Jumping to conclusions and perceptions in early psychosis: relationship with delusional beliefs

Cogn Neuropsychiatry. 2010 Jul;15(4):422-40. doi: 10.1080/13546800903495684. Epub 2010 Apr 9.


Introduction: Previous research has suggested that biases in cognitive processes involved in everyday reasoning may contribute to the development of delusional beliefs. The aim of this study was to explore jumping to conclusions (JTC), a data-gathering bias, and jumping to perceptions (JTP), a bias towards believing ambiguous perceptual events are real and external.

Methods: Individuals with current delusions (n=17), remitted delusions (n=17), both recruited from an early psychosis service, and nonclinical participants (n=35) were compared on a probabilistic reasoning task, an auditory perceptual bias task, and the Barely Visible Words task.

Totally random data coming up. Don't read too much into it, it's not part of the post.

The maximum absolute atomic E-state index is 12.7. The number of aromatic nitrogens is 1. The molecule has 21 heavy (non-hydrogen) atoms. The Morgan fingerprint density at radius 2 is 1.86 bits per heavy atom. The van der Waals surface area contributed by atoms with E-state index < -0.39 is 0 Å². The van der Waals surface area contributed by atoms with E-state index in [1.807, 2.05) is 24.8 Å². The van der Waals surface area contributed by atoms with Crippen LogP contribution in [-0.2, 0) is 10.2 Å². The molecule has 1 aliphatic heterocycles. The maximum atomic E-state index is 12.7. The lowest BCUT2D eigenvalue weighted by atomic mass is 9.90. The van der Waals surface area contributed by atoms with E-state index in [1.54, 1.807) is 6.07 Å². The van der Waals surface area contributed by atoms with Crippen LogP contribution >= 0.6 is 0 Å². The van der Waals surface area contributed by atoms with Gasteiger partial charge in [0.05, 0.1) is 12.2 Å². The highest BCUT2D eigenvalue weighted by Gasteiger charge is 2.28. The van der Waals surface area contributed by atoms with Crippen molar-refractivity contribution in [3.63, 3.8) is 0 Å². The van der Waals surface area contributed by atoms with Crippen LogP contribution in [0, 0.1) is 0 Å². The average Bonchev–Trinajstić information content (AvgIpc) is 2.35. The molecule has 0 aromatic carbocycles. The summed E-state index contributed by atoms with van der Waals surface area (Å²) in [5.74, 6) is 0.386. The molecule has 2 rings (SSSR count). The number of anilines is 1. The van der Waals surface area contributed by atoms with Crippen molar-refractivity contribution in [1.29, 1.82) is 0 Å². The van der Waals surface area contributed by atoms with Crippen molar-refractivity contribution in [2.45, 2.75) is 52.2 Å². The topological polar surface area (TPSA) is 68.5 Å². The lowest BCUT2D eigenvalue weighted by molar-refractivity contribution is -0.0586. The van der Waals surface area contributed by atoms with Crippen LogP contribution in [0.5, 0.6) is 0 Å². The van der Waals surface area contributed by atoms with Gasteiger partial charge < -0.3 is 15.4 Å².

Results: The deluded participants did not demonstrate the expected JTC bias; therefore the relationship between JTC and JTP could not be examined. However, both clinical groups exhibited a JTP bias on the auditory perceptual bias task. In contrast, the lowered perceptual threshold for threat displayed by the control group was absent in the clinical groups.

Conclusions: These results suggest that the JTP bias may be a trait characteristic in those with a propensity to delusions, and that these individuals may also show a bias away from threat.

MeSH terms

  • Adolescent
  • Adult
  • Antipsychotic Agents / therapeutic use
  • Anxiety / psychology
  • Auditory Perception / physiology
  • Delusions / psychology*
  • Depression / psychology
  • Humans
  • Institutionalization
  • Intelligence Tests
  • Long-Term Care
  • Mental Processes
  • Neuropsychological Tests
  • Psychiatric Status Rating Scales
  • Psychomotor Performance / physiology
  • Psychotic Disorders / complications
  • Psychotic Disorders / psychology*
  • Reading
  • Schizophrenia, Paranoid / psychology
  • Young Adult


  • Antipsychotic Agents